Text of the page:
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Cancer Epidemiol Biomarkers Prev. 2013 Oct;22(10):1747-55. doi: 10.1158/1055-9965.EPI-13-0240. Epub 2013 Jul 24.

Investigation of epstein-barr virus as a potential cause of B-cell non-Hodgkin lymphoma in a prospective cohort.

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  • 1Authors' Affiliations: Department of Environmental and Occupational Health, Drexel University School of Public Health, Philadelphia, Pennsylvania; Division of Public Health Sciences and Vaccine and Infectious Disease Division, Fred Hutchinson Cancer Research Center; Department of Epidemiology, School of Public Health and Department of Laboratory Medicine, University of Washington, Seattle, Washington; Departments of Obstetrics & Gynecology, and Microbiology, Immunology & Molecular Genetics, David Geffen School of Medicine at UCLA; Jonsson Comprehensive Cancer Center; UCLA AIDS Institute; and Department of Epidemiology, Fielding School of Public Health, University of California, Los Angeles, California.

Abstract

BACKGROUND:

We hypothesized that poor control of Epstein-Barr virus (EBV) infection, leading to reactivation of the virus, increases the risk of non-Hodgkin lymphoma (NHL) in the general population of primarily immunocompetent persons.

METHODS:

We conducted a case-control study nested within the Women's Health Initiative Observational Study cohort in which we measured antibodies to EBV antigens [immunoglobulin G (IgG) to viral capsid antigen (VCA), nuclear antigen (EBNA1), and early antigen-diffuse (EA-D)] and EBV DNA load in prediagnostic samples of 491 B-cell NHL cases and 491 controls.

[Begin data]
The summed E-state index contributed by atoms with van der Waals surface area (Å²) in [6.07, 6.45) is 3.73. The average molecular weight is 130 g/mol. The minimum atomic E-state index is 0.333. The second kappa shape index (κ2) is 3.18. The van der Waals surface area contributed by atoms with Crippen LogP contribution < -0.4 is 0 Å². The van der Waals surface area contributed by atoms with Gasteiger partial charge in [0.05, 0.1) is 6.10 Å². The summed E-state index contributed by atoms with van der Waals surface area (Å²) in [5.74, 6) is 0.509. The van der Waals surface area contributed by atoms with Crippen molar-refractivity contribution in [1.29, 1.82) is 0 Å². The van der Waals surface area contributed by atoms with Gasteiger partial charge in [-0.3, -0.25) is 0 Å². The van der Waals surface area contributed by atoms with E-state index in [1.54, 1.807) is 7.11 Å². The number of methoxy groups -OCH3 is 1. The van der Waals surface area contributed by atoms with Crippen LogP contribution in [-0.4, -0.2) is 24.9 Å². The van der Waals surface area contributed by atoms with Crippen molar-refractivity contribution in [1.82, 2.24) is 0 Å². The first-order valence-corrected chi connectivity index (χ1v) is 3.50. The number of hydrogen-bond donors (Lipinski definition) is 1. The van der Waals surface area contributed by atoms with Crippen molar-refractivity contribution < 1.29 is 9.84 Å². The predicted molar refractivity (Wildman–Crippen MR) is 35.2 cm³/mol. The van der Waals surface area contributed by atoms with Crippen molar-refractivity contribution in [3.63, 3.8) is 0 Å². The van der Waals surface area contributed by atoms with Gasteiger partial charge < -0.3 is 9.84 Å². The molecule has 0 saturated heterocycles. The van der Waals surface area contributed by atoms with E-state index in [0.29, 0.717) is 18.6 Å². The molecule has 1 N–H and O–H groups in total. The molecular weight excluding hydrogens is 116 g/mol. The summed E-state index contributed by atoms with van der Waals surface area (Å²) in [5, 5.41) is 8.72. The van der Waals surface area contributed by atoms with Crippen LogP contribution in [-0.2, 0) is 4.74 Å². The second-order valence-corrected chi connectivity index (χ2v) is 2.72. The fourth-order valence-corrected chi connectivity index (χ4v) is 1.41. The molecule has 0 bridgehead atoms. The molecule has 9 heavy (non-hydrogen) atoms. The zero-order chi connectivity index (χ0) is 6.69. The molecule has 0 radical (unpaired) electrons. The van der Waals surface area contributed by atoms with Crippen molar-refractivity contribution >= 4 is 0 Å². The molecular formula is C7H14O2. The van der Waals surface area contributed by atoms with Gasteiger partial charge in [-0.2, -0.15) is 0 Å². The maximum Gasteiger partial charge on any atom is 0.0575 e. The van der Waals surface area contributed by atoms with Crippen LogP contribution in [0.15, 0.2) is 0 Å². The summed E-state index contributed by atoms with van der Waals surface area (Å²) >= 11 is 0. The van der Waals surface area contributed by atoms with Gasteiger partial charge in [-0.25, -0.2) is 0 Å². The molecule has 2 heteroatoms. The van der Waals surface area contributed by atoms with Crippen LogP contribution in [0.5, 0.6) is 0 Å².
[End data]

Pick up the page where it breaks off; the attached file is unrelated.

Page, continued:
RESULTS:

We found no association with established EBV infection, based on seropositivity for VCA. Seropositivity for EBNA1 was associated with decreased risk of B-cell NHL, overall [OR = 0.5; 95% confidence interval (CI), 0.3-0.8] and for each of the histologic subtypes examined. Increased risk of chronic lymphocytic leukemia (CLL) and related subtypes was observed with higher levels of EBV DNA and antibody to EA-D, both markers reflective of reactivation. These associations were strongest for cases with the shortest time interval between blood draw and diagnosis.

CONCLUSIONS:

In balance, these results do not provide strong evidence of EBV playing a causal role in B-cell NHL in general population women. The associations we observed may reflect increased risk of NHL with underlying immune impairment or could be due to reverse causation.

IMPACT:

Further characterization of the subtype-specific association with CLL is warranted. Exclusion of cases with preclinical disease markers (such as monoclonal B-lymphocytosis for CLL) may help rule out reverse causation in future studies.

PMID:
23885038
PMCID:
PMC4193346
DOI:
10.1158/1055-9965.EPI-13-0240
[PubMed - indexed for MEDLINE]
Free PMC Article
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